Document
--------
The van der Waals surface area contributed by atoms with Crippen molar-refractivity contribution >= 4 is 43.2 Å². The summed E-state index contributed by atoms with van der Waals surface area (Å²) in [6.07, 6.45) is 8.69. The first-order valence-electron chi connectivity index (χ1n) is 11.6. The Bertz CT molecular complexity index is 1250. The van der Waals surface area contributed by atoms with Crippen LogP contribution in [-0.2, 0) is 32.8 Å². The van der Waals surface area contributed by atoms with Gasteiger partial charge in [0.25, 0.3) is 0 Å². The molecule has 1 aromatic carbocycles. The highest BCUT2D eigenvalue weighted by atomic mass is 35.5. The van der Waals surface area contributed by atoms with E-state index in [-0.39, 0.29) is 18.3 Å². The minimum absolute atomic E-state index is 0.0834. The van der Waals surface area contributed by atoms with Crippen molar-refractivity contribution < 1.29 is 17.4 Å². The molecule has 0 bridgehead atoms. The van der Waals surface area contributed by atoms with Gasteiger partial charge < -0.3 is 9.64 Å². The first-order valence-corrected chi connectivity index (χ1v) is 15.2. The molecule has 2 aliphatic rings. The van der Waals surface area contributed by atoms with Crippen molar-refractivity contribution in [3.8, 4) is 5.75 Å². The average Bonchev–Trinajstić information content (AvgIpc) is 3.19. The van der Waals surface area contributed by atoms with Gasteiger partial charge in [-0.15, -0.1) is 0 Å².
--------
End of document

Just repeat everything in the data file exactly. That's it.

The van der Waals surface area contributed by atoms with Crippen molar-refractivity contribution >= 4 is 43.2 Å². The summed E-state index contributed by atoms with van der Waals surface area (Å²) in [6.07, 6.45) is 8.69. The first-order valence-electron chi connectivity index (χ1n) is 11.6. The Bertz CT molecular complexity index is 1250. The van der Waals surface area contributed by atoms with Crippen LogP contribution in [-0.2, 0) is 32.8 Å². The van der Waals surface area contributed by atoms with Gasteiger partial charge in [0.25, 0.3) is 0 Å². The molecule has 1 aromatic carbocycles. The highest BCUT2D eigenvalue weighted by atomic mass is 35.5. The van der Waals surface area contributed by atoms with E-state index in [-0.39, 0.29) is 18.3 Å². The minimum absolute atomic E-state index is 0.0834. The van der Waals surface area contributed by atoms with Crippen molar-refractivity contribution < 1.29 is 17.4 Å². The molecule has 0 bridgehead atoms. The van der Waals surface area contributed by atoms with Gasteiger partial charge < -0.3 is 9.64 Å². The first-order valence-corrected chi connectivity index (χ1v) is 15.2. The molecule has 2 aliphatic rings. The van der Waals surface area contributed by atoms with Crippen molar-refractivity contribution in [3.8, 4) is 5.75 Å². The average Bonchev–Trinajstić information content (AvgIpc) is 3.19. The van der Waals surface area contributed by atoms with Gasteiger partial charge in [-0.15, -0.1) is 0 Å².